As a CEO, I often wonder what I am supposed to be doing. I have been very successful at hiring people better than me in almost every facet of the business. Even the people under them are better than me at whatever it was I did when starting up. This isn’t false modesty, it’s true. Of course, they were not better than me when I first hired them but they had the potential to be better and above all the right attitude, in that they wanted to be the best they could.
‘Hire for attitude, train for skill.’ is an expression that I hear banded around blandly among some large companies. What is ‘the right attitude’ and how do you identify it? Personally, I still review virtually every CV that comes into the company and I see it as my role to draw up a shortlist for Managers to select from. This is not just because I have the time and they do not, but also because hiring the right people is absolutely key to success. So what do I look for?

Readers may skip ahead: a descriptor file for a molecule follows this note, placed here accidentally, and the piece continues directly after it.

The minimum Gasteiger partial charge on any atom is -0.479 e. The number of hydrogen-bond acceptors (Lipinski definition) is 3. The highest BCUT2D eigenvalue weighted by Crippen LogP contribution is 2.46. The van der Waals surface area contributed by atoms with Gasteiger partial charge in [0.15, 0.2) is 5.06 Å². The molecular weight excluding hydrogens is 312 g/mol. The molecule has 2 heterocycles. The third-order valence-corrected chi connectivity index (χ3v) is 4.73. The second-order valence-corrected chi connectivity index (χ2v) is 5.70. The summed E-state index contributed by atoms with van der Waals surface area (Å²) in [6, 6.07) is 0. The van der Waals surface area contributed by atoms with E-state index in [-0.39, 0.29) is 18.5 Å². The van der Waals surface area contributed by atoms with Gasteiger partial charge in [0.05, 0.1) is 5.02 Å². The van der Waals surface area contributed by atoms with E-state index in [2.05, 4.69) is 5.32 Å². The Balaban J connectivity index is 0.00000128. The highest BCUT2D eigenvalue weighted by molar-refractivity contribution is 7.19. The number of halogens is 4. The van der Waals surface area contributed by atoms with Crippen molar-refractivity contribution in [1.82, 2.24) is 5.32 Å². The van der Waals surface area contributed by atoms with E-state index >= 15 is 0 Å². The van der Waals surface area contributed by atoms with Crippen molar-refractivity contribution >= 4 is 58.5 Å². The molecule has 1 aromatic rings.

As a small or medium sized company in a not very glamorous area of business, we could not attract the very best graduates from the top schools, even if we wanted to. Instead, I look for aspiration, evidence of hard work, an interest in learning, flexibility and common sense. I would rather take someone who grew-up in a tough neighbourhood but made it to a second-tier college than someone who is a product of a middle-class production line education, unless I can see other evidence of some real ‘oomph’ on their CV. Educated people, who have got-off their butts to find a better life in a new country and who are working at jobs way below their skill levels also tick a lot of boxes for me. These are the kind of evidence of attitude that flag a CV to me as having potential They are often the type of CV that a large company’s HR department or recruitment agency would overlook in their search for the ideal vanilla candidate. I rarely do vanilla. Trust me, I have chosen Tutti Frutti on many occasions!